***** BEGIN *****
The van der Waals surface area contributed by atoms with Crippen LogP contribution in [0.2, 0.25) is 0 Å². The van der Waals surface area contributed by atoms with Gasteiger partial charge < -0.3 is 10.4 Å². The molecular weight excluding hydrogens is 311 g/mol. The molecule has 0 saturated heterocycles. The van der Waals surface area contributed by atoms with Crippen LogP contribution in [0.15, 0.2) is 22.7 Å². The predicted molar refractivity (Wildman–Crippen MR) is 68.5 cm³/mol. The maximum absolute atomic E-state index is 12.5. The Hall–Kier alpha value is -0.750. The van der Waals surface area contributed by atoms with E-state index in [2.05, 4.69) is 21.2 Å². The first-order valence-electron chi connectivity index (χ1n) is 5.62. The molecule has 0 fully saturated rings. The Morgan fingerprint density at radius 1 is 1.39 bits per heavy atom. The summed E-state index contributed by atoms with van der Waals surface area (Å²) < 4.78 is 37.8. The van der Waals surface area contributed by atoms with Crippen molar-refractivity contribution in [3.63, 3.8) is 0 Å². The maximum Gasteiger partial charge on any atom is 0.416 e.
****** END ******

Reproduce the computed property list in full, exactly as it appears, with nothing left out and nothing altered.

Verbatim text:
The van der Waals surface area contributed by atoms with Crippen LogP contribution in [0.2, 0.25) is 0 Å². The van der Waals surface area contributed by atoms with Gasteiger partial charge < -0.3 is 10.4 Å². The molecular weight excluding hydrogens is 311 g/mol. The molecule has 0 saturated heterocycles. The van der Waals surface area contributed by atoms with Crippen LogP contribution in [0.15, 0.2) is 22.7 Å². The predicted molar refractivity (Wildman–Crippen MR) is 68.5 cm³/mol. The maximum absolute atomic E-state index is 12.5. The Hall–Kier alpha value is -0.750. The van der Waals surface area contributed by atoms with E-state index in [2.05, 4.69) is 21.2 Å². The first-order valence-electron chi connectivity index (χ1n) is 5.62. The molecule has 0 fully saturated rings. The Morgan fingerprint density at radius 1 is 1.39 bits per heavy atom. The summed E-state index contributed by atoms with van der Waals surface area (Å²) < 4.78 is 37.8. The van der Waals surface area contributed by atoms with Crippen molar-refractivity contribution in [3.63, 3.8) is 0 Å². The maximum Gasteiger partial charge on any atom is 0.416 e.